I have long suspected that service writers at dealerships receive a commission. It seems they like to suggest or even “scare” a customer into additional amintenance work. Any truth to this?
[b]Many Service Writers Are Involved In “Profit Sharing” Programs, Yes.[/b]
Also, they have working rapport with the technicians. Technicians appreciate and in many cases need “gravy” jobs to help give them a decent pay check. Some jobs that pay an hour’s worth of labor take much longer tan an hour to perform. Other jobs that pay an hour’s worth of labor take less than an hour. Mechanics need some of this “additional maintenance” to make a living. Most of it becomes quite routine and can be done quickly.
P.S. When I was a dealership employee, the service department was not a money-maker for the dealer, but a necessary part of selling new cars. Therefore, an effort to keep the losses down by selling service was expected. I don’t know if this is still the case.
Yes. I worked as a service writer/advisor, we would get a base salary and would get a commission on everything we sold. There was a great deal of pressure to up sell everything we could, especially maintenence packages which where big money makers for the dealer.
Of all the sales techniques that exist, fear is probably the most effective.
The service writers I’ve always worked with drew a salary or worked strictly on an hourly pay scale with no commission involved.
I don’t have a problem with trying to “upsell” service if it is genuinely needed and believe me, about 90% of the vehicles that roll through the door need things that the car owner is not aware of.
This should be separated from the technique of selling things like a fuel injection cleaning on a 10k miles car that is running perfectly. That is bogus.
Unfortunately, commission is a necessary evil. Without a commission involved there is little incentive to work. Without commission you would have service writers loitering around at the coffee pot all of the time and BSing instead of working unless the writers are conscientous enough to work without being ridden.
At one dealership I worked at the entire mission in life of one writer was the United Way. He spent about 25% of his time hounding the techs for donations, dropping sublte hints to customers about donating, and yakking on the phone trying to to get someone to chip in.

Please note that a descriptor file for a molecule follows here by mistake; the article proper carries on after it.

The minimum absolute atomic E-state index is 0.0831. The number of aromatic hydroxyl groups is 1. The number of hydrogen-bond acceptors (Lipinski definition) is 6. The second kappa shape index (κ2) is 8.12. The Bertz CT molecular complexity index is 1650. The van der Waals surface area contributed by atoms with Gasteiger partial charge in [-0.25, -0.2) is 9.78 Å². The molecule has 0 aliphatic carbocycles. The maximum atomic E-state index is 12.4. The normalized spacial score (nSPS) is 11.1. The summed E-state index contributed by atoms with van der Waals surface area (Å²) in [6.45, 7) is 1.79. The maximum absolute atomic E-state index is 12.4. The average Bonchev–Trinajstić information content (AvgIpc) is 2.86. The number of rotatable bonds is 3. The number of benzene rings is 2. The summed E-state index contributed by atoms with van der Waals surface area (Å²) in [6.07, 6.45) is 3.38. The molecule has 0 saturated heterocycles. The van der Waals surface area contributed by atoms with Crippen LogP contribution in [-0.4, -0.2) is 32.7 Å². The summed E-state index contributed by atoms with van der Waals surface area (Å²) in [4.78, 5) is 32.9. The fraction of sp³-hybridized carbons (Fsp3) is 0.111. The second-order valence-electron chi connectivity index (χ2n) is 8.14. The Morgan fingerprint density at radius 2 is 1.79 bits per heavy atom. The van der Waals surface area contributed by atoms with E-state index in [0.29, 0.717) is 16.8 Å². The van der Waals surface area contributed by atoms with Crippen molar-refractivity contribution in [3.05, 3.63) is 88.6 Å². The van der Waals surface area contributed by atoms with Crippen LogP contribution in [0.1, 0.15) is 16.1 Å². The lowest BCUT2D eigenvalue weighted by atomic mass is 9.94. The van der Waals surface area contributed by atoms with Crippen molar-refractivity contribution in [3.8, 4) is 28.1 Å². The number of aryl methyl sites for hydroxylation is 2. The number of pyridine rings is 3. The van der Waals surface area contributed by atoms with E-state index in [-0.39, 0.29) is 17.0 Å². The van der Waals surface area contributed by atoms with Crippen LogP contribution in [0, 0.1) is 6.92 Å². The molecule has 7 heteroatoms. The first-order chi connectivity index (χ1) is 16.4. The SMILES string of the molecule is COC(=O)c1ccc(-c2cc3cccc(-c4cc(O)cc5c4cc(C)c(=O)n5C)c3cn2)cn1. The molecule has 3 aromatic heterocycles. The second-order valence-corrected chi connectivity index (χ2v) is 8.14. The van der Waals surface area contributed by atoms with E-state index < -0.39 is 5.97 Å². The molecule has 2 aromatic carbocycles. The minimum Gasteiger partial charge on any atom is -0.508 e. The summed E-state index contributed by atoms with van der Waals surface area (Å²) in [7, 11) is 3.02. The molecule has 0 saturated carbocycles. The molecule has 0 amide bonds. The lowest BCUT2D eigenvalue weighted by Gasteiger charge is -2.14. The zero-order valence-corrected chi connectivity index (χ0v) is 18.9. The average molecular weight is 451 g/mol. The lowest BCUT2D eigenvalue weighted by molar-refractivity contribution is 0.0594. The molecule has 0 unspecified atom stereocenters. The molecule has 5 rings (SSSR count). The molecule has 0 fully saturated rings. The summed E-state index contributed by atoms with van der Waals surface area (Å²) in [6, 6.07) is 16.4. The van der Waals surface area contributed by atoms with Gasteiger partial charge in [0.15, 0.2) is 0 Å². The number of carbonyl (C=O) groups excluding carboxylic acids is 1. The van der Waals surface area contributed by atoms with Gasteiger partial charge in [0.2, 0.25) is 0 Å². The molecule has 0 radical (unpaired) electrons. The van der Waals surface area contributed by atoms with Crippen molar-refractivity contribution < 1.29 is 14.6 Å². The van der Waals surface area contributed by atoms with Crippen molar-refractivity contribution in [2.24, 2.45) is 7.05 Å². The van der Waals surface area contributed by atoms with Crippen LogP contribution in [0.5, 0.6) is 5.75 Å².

The other writer would handle about 10 tickets to the one being written by the UW nut. He should have been fired a 100 times but management liked him.
Makes me wonder if United Way is paying a commission…
They do receive different types of commission and there is nothing wrong with upselling if it is legitimate.
Scare tactics are used by people with a lack of ethics.
I agree… it’s a necessary evil. I also agree that there isn’t anything wrong with it as long as the up sell is a needed repair.
During my time as a service writer I wasn’t the top performing writer as far as up sell dollars but I wasn’t the lowest either. The techs and management were always trying to get us to up sell as much as we could on every vehicle. I tried to balance it with what was needed or what was a safety issue.
Although it was a while ago, the service writers in the dealership I worked at would convince customers they need to get their universal joints repacked with new grease every 35K miles (most cars were rear wheel drive then). I remember there was pressure from the dealership owner to push for these kinds of extra repairs.
The thought of disassembling a perfectly good universal joint simply to put some new grease in it boggled my mind. Yet I repacked many of them as it’s difficult to turn down work.
I was young and it was my first eye-opener into repair places pushing unnecessary work.
Back in college, I worked at a chain auto service center that belonged to a big chain. Our service writer was a scum bag who would say anything to make a sale. He would also not hesitate to try to bully dissatisfied customers who came back after techs had done shoddy work on their cars. That service writer had been there for many years, so apparently his practices where not considered unacceptable to the chain.
I left there and went to work for a small independent shop. The owner had been in business on that same street corner for 30 years and, other than me, his three techz had all worked for him for more than a decade. I’m not saying that techs never made mistakes or overlooked things that resulted on additional expense to customers, but the indy shop was far, far, more honest and fair with customers than the chain.
Just my personal experience.
Reminds me of a cartoon-
Picture a gas station situated at the edge of a metropolitan area. They have a sign visible to travelers heading out of the city into the rural countryside that says-
(before the next station)
The caption reads: You’d be surprised at how many paranoid people we pull in with that sign…